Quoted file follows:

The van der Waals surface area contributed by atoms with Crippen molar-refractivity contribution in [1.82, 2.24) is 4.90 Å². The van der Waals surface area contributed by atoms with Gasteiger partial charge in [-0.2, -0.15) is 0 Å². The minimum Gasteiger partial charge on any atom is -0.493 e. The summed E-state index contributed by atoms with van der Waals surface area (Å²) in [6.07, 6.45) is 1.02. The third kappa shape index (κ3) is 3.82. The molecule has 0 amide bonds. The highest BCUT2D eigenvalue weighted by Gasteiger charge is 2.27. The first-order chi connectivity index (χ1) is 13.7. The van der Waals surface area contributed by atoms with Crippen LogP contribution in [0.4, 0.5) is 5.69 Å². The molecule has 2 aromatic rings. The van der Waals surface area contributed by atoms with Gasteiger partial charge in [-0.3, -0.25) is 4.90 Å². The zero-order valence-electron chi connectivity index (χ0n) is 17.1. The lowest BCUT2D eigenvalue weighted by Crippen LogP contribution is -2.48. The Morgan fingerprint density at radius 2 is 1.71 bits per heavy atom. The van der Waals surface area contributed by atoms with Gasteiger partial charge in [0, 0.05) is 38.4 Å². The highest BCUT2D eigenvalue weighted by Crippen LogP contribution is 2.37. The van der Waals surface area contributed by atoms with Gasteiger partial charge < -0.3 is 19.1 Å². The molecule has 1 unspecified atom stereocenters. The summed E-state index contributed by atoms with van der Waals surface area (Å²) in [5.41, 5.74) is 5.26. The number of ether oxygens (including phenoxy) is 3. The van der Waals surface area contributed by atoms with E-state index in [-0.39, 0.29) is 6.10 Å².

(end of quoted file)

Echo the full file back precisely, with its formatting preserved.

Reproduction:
The van der Waals surface area contributed by atoms with Crippen molar-refractivity contribution in [1.82, 2.24) is 4.90 Å². The van der Waals surface area contributed by atoms with Gasteiger partial charge in [-0.2, -0.15) is 0 Å². The minimum Gasteiger partial charge on any atom is -0.493 e. The summed E-state index contributed by atoms with van der Waals surface area (Å²) in [6.07, 6.45) is 1.02. The third kappa shape index (κ3) is 3.82. The molecule has 0 amide bonds. The highest BCUT2D eigenvalue weighted by Gasteiger charge is 2.27. The first-order chi connectivity index (χ1) is 13.7. The van der Waals surface area contributed by atoms with Crippen LogP contribution in [0.4, 0.5) is 5.69 Å². The molecule has 2 aromatic rings. The van der Waals surface area contributed by atoms with Gasteiger partial charge in [-0.3, -0.25) is 4.90 Å². The zero-order valence-electron chi connectivity index (χ0n) is 17.1. The lowest BCUT2D eigenvalue weighted by Crippen LogP contribution is -2.48. The Morgan fingerprint density at radius 2 is 1.71 bits per heavy atom. The van der Waals surface area contributed by atoms with Gasteiger partial charge in [0, 0.05) is 38.4 Å². The highest BCUT2D eigenvalue weighted by Crippen LogP contribution is 2.37. The van der Waals surface area contributed by atoms with Gasteiger partial charge < -0.3 is 19.1 Å². The molecule has 1 unspecified atom stereocenters. The summed E-state index contributed by atoms with van der Waals surface area (Å²) in [5.41, 5.74) is 5.26. The number of ether oxygens (including phenoxy) is 3. The van der Waals surface area contributed by atoms with E-state index in [-0.39, 0.29) is 6.10 Å².